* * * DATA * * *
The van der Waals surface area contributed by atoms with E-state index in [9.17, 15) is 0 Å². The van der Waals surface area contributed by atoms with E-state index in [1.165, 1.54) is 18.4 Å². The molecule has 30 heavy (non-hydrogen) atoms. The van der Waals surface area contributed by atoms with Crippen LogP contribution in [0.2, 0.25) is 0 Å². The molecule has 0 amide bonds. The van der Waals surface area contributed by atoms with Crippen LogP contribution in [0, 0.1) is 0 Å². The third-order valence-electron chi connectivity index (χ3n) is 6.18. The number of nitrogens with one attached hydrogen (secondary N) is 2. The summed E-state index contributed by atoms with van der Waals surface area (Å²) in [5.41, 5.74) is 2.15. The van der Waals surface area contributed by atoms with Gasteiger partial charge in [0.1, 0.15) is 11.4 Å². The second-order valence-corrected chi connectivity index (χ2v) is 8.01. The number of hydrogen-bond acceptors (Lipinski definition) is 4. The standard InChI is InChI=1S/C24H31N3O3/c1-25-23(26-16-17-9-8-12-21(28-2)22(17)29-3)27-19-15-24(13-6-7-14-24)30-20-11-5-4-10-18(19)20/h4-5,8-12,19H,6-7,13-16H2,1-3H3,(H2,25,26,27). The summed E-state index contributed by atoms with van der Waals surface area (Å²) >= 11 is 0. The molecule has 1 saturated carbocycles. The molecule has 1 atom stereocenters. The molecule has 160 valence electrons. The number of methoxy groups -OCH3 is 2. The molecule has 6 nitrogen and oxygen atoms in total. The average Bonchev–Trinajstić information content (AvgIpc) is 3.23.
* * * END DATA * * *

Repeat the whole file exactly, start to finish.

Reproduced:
The van der Waals surface area contributed by atoms with E-state index in [9.17, 15) is 0 Å². The van der Waals surface area contributed by atoms with E-state index in [1.165, 1.54) is 18.4 Å². The molecule has 30 heavy (non-hydrogen) atoms. The van der Waals surface area contributed by atoms with Crippen LogP contribution in [0.2, 0.25) is 0 Å². The molecule has 0 amide bonds. The van der Waals surface area contributed by atoms with Crippen LogP contribution in [0, 0.1) is 0 Å². The third-order valence-electron chi connectivity index (χ3n) is 6.18. The number of nitrogens with one attached hydrogen (secondary N) is 2. The summed E-state index contributed by atoms with van der Waals surface area (Å²) in [5.41, 5.74) is 2.15. The van der Waals surface area contributed by atoms with Gasteiger partial charge in [0.1, 0.15) is 11.4 Å². The second-order valence-corrected chi connectivity index (χ2v) is 8.01. The number of hydrogen-bond acceptors (Lipinski definition) is 4. The standard InChI is InChI=1S/C24H31N3O3/c1-25-23(26-16-17-9-8-12-21(28-2)22(17)29-3)27-19-15-24(13-6-7-14-24)30-20-11-5-4-10-18(19)20/h4-5,8-12,19H,6-7,13-16H2,1-3H3,(H2,25,26,27). The summed E-state index contributed by atoms with van der Waals surface area (Å²) >= 11 is 0. The molecule has 1 saturated carbocycles. The molecule has 1 atom stereocenters. The molecule has 160 valence electrons. The number of methoxy groups -OCH3 is 2. The molecule has 6 nitrogen and oxygen atoms in total. The average Bonchev–Trinajstić information content (AvgIpc) is 3.23.